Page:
Egyptians will face considerable challenges in the months and years to come as they work to perfect their democratic experiment. If asked, we should stand ready to help -- not in the name of charity, but in the name of U.S. interests.
Backhanded handling with imposed leadership structures throughout the world may be a sad necessity for democracies; comprehensive agreements with concrete commitments including the ceding of land is downright irresponsibly dangerous.
Everyone started to weep; it didn't matter what country you were from. Suddenly this wasn't just Egypt's revolution, it was the world's. And as several people said to me, the revolution has just begun.
Into the void of ex-dictator Hosni Mubarak comes a challenge for the United States to become an honest broker for peace between Israel and Palestine, to abandon preemptive wars, and to forsake its role as arms merchant to torturers.
Memo to Obama: Since your intelligence people didn't tell you, let me fill you in on why, by simply staying in the streets, the Egyptian people were able to topple a tyrant with 30 years seniority, sweeping him into the dustbin of history.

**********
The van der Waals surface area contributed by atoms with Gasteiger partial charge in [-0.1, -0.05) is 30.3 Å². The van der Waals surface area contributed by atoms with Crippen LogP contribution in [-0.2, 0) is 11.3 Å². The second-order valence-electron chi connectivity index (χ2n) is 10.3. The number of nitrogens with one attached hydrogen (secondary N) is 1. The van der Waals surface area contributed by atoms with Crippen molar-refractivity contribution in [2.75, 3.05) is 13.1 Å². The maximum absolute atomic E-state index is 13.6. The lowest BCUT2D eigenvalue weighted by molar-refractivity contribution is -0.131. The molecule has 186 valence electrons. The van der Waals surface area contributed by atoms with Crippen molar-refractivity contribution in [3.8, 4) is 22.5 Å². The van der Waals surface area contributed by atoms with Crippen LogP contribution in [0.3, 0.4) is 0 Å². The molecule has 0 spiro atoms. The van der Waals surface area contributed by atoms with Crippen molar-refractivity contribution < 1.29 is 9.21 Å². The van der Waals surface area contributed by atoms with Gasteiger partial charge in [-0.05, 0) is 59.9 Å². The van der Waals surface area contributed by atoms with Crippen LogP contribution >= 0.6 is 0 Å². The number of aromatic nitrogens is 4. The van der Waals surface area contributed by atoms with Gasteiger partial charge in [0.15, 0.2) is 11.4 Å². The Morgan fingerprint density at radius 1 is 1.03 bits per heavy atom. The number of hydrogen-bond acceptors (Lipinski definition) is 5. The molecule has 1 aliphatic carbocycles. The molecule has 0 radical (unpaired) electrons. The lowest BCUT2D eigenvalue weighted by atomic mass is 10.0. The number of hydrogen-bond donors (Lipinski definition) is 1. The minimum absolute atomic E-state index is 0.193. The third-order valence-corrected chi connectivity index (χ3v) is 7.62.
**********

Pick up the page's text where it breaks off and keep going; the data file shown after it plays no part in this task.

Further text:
It is one thing to salute this Egyptian spring in winter, and to do so without reservation. But it is quite another to be the revolution's demanding witnesses, asking: what happens to a group in fusion that falls back into inertia?
Although they are a revolt against unpopular and illegitimate governments and the economic and political despair these governments have engendered, the mass protests are also a revolt against American foreign policy itself.
The Philippines, Indonesia, and Egypt have taught us that last minute mobilizations can achieve spectacular results. But they are no substitute for the long, difficult work of organizing grassroots movements.
Several days after the resignation of former Mubarak, an important question remains. Has the military been part of the political games and failed to really hear the array of voices that have occupied Egypt's streets for nearly three weeks?
The fall of Hosni Mubarak calls for a rethink of American strategy in the Middle East. Egypt has been the keystone of a set of interlocking policies on Palestine, on the suppression of Islamist movements, and on resisting Iranian influence.